There’s something magical about travelling by train, sitting back and watching the world rush by in a vibrant procession of ever-changing scenery and culture, occasionally stretching your legs by walking to the bar/café cart. Flying is usually a quicker way of getting from A to B, but to quote Ralph Waldo Emerson: “Life is a journey, not a destination”. Some of the world’s great journeys are train journeys, including the Venice Simplon-Orient-Express and the Trans-Siberian Railway. Aside from the romance, travelling by train is also more environmentally friendly and sustainable than air travel.
Whilst we might not be able to travel right now, there’s no reason we can’t use these difficult times to work on our travel wish-lists and give ourselves something to look forward to. To help inspire you, we’ve picked five of the best railway journeys in Europe. We’ve gone for short journeys that can easily be made in a day, which means the Venice Simplon-Orient-Express misses out this time.
West Highland Line, Scotland
Scotland’s West Highland Line runs from Glasgow through the stunning Scottish Highlands, to the ports of Oban and Mallaig on the country’s west coast. The line opened in 1895 and takes passengers through some of Europe’s most majestic scenery and remote landscapes, including Loch Lomond, the Trossachs National Park and Horseshoe Curve, a dramatic bend that skirts around three picturesque mountains. Parts of the line are still operated by traditional Jacobite steam locomotives. One of the undoubted highlights of the West Highland Line is crossing the breathtaking Glenfinnan Viaduct, a sweeping 21-arched viaduct that symbolises the golden age of Britain’s railways. Experience it for yourself, along with a ride on the famous Strathspey Steam Railway, on our Scottish Highland Railways tour.
The Yellow Train, France
Carving its way through the dramatic valleys of the French Pyrenees is the Ligne de Cerdagne, an historic narrow-gauge line used by Le Train Jaune (The Yellow Train). The train itself is coloured bright yellow (you guessed it!) with a red trim, representing the Catalonian flag. The line, which opened in 1909, runs for 39 miles through 22 stations, from the UNESCO-protected fortified village of Villefranche-de-Conflent all the way to Latour-de-Carol, near the Spanish border. Today, seven of the original ten train units are still in operation, and each train travels with two open-air carriages. The Yellow Train passes through some spectacular scenery on its short journey, including one of France’s highest railway stations at Bolquére Eyne, which stands at 5,226ft above sea level. Our Little Trains of the Pyrenees tour includes a ride on the Yellow Train, as it heads up into the mountains, crossing dizzying gorges and fast-flowing streams, together with journeys on the Roses Express and the Red Train.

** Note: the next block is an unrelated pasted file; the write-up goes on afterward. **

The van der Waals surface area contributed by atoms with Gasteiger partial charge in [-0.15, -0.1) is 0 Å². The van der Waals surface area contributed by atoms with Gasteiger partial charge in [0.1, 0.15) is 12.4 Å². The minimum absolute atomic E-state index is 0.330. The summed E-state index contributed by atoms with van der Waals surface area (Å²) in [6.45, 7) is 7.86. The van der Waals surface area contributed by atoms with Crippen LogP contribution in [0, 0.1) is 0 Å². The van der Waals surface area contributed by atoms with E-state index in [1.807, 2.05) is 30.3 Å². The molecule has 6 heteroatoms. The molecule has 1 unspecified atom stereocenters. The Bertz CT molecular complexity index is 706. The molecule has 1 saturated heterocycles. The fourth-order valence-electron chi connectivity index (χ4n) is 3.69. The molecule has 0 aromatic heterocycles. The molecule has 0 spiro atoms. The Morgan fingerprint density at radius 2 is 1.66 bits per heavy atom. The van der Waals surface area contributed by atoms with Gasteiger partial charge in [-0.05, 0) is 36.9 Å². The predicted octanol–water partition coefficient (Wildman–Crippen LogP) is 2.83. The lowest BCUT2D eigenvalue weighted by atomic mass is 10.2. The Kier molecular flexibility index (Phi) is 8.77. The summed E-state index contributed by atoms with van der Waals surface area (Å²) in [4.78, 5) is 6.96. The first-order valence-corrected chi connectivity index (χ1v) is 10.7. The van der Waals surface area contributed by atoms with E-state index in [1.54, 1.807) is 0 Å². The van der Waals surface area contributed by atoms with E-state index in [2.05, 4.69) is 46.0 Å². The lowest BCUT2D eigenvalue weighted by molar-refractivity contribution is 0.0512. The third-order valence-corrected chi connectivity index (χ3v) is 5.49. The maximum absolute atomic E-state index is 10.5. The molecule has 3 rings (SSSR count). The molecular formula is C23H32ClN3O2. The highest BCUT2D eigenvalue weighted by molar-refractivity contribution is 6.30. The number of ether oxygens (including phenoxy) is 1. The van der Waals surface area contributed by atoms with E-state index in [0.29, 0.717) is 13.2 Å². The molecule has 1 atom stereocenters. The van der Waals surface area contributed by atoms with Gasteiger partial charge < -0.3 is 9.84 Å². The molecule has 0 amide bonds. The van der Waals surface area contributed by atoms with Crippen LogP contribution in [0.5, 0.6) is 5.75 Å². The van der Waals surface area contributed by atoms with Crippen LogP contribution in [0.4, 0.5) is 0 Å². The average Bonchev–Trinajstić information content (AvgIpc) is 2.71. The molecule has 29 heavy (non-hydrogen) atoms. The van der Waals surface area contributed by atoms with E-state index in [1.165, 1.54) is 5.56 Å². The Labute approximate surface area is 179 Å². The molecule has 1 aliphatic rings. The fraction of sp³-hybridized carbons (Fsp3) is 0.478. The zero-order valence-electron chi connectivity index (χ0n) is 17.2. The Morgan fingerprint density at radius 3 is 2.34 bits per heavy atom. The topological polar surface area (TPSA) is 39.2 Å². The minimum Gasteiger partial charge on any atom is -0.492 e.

Bernina Express, Switzerland
Encompassing the highest rail crossing in the Alps at the Bernina Pass, together with one of the steepest railway descents in Europe, where the train drops 5,000ft in just 25 miles, a ride on the Bernina Express is a truly extraordinary experience. Running from Chur in Switzerland to Tirano, just across the Italian border, the Bernina Express passes an extraordinary variety of scenery, from Alpine glaciers and snow-capped mountains, to vineyards and palm trees. Special panoramic and open-air (summer only) carriages enable passengers to take in the stupendous views that open up with every twist and turn of this sinuous line. Our Lake Como, St Moritz & the Bernina Express tour includes a journey on the Bernina Express, from Tirano, up into the Alps and across the famous spiral-shaped Brusio Viaduct, to the elegant Swiss ski resort, St Moritz.
Orange Blossom Train, Spain
Majorca’s vintage Orange Blossom Train runs from Palma, the island’s coastal capital, into the pine-covered interior and to the historic hill town of Sóller. Work began on the line during the early 20th century, which was financed by the island’s booming orange and lemon trade, hence the train’s name (and colour). Heading north from Palma on its short 17-mile journey, the Orange Blossom Train takes passengers alongside picturesque citrus and almond groves, over a viaduct and across the Sierra de Alfàbia and Serra de Tramuntana mountain ranges, passing through a total of 13 tunnels. The train’s vintage wooden carriages are original and have made the rumbling journey through rural Majorca many times during the line’s 108-year existence. Sit back, relax and enjoy this picturesque ride on our Discover Mallorca & the Orange Blossom Train tour.
Little Green Train, Italy
On Sardinia, Il Trenino Verde (The Little Green Train) weaves away from the popular, glitzy resorts of the Costa Smeralda and through the rugged Sardinian countryside, revealing a different, more traditional side to the island. Famously ridden by DH Lawrence in 1925, the Little Green Train meanders into the heart of a charming jumble of pretty meadows and rugged mountains, past traditional farming villages that remain largely unchanged since Lawrence’s day. With public transport limited on most of the island, the Little Green Train is the best way to explore the more remote parts of Sardinia. The train operates on several different lines, one of which leads past one of Sardinia’s great secrets, the Giara di Gesturi, a basalt plateau in the south of the country, where wild horses roam free amongst ancient nuraghe. Spend a glorious week on Sardinia, with a ride on the Little Green Train, as part of our Undiscovered Southern Sardinia & the Little Green Train tour.